Unbelievably there isn't much information on the subject of the massacres?  including information on WHY the Germans invaded in the first place?  Mostly what I can find - is coloquial generalizations based on what people heard in their grade 10 history class...  No facts? No quotes? No Journals? No Documents? No Clarity... :S

I mean, the poles knew for some time the war was coming, why?  What was really going on there?  What 'was' the crisis?  Because it surely wasn't Lebenstraum... (not an emergency)

So were there attrocities? what were they? And did the Germans go their to protect thier own people? OR is this all part of another theory?  That they were all false flag attacks?  It would be nice to know the truth is all!
« Last Edit: November 07, 2011, 07:15:27 am by Gargantua » Logged
Gargantua
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« Reply #8 on: November 07, 2011, 07:17:34 am »
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it was not a purposeful slaughter of innocent ethnic Germans by any account

People getting shot in a crossfire is not "purposeful"

And no offense - but... going house to house and executing their patrons, is the DELIBERATE slaughter of people.

Tell me if I'm wrong here bro?
« Last Edit: November 07, 2011, 09:02:56 am by Gargantua » Logged
KurtGodel7
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« Reply #9 on: November 07, 2011, 07:58:14 am »
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Additional to what? As Zhukov pointed out, the Bromberg incident occurred on September 3, 1939 and could therefore obviously not have been a motive for the invasion of Poland which had started two days before. . . .

While I agree that the French handled most of World War II rather poorly, it seems pretty obvious to me that the Polish would be angry at a nation that had just invaded their country. Also, while historians disagree on what precisely happened at Bromberg, it was not a purposeful slaughter of innocent ethnic Germans by any account.

There are two separate incidents here:

1) The Bromberg Massacre, which as you correctly noted occurred shortly after the German invasion had begun.

2) The killings of German nationals to which the Toland quote refers, which took place before Germany had invaded Poland. If you go back and reread the Toland quote, you will see that Hitler ordered the invasion in response to the report he'd received from Berndt.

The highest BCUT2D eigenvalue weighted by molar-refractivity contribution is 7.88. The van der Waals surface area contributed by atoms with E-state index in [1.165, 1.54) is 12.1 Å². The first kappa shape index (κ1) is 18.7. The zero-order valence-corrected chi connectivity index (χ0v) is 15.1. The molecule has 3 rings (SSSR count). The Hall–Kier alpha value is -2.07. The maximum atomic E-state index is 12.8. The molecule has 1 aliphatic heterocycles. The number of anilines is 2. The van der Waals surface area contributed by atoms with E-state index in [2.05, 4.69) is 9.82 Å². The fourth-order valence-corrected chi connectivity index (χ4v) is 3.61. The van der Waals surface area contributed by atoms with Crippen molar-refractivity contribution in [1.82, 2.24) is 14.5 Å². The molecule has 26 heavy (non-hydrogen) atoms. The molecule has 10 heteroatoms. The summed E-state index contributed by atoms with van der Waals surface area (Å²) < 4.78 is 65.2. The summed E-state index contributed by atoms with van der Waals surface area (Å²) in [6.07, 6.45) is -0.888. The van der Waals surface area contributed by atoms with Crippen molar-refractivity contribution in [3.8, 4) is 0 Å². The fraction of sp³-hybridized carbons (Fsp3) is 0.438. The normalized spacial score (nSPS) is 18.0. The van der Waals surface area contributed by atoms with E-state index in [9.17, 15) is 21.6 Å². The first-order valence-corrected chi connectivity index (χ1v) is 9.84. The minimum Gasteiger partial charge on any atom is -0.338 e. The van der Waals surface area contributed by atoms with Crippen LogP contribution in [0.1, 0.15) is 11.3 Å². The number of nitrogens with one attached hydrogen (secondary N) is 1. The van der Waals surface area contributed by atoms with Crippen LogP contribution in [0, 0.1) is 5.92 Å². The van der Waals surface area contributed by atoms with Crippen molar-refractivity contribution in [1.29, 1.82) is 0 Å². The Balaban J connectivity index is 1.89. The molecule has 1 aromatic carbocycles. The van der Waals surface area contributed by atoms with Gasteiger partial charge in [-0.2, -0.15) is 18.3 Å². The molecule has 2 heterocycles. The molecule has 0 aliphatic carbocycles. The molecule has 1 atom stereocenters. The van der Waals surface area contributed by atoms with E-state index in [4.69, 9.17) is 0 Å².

If the killings of German nationals had begun before the invasion, it's at least possible that the Bromberg massacre represents the continuation of that pattern after the invasion had started. But I would like to find out more about the nature and motives of the prewar killings and the Bromberg massacre before committing myself to that view.
« Last Edit: November 07, 2011, 08:00:45 am by KurtGodel7 » Logged
Gargantua
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« Reply #10 on: November 07, 2011, 09:07:16 am »
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Quote
The conflict between Germany and Poland, which was supported by Britain and France, over the Danzig territory preceded the outbreak of World War II. Beginning in October 1938, Hitler demanded that the Danzig (of Gdansk) region of Poland be ceded to Germany. This port area had been under Polish administration since the Potsdam agreement. Poland refused to cede Danzig, and in March of 1939, negotiations began between Germany and Poland. On March 30, 1939, both France and Great Britain pledged to defend Poland in the event of a German attack. By April, German troop concentrations on the Polish border began. During the summer months, Hitler made several statements about increasing German intolerance for Polish "atrocities" to German citizens in Danzig. On August 26, 1939, Germany attacked Danzig. On September 1st, Germany attacked Poland itself, and on September 3rd, Great Britain and France declared war on Germany, beginning the Second World War.

As it turns out - and I didn't know,  Danzig was it's own CITY/STATE...  Check it out!

http://en.wikipedia.org/wiki/Free_City_of_Danzig

That explains ALOT of things...  Yet another condition, of the treaty of versailles!   Definetely a cool read.
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KurtGodel7
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« Reply #11 on: November 07, 2011, 09:26:36 am »
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Herr KaLeun correctly pointed out that France handled most of WWII poorly. I'd like to expand on that point.

During the mid-'30s, leaders from France and other democracies had attempted to form an alliance with the Soviet Union. The hope was that the democracies and the Soviets would gang up on and invade Nazi Germany. This invasion was expected to be successful, and a number of Eastern European governments adopted pro-Soviet diplomatic stances to be on what was expected to be the winning side.

Democratic leaders showed no hesitation in allying themselves with a Soviet government which had committed tens of millions of murders. (Such as the deliberate starvation of millions Ukrainians in the early '30s.) Apparently there was no objection to placing much of Germany under the rule of the same men responsible for those acts of genocide.

The diplomatic policy of France and other democracies failed to result in the hoped-for Franco-Soviet invasion of Germany. Stalin saw both the democracies and the Nazis as enemies. He wanted a long, bloody war to occur between the two sides--a war which would sap Europe of its will and ability to resist a subsequent Soviet invasion. He therefore adopted a policy of Soviet neutrality towards Germany, while simultaneously encouraging very strong "anti-fascism" among far left groups in Europe. The hope was that this anti-fascism would help lead to war between the democracies and Germany. (It did.)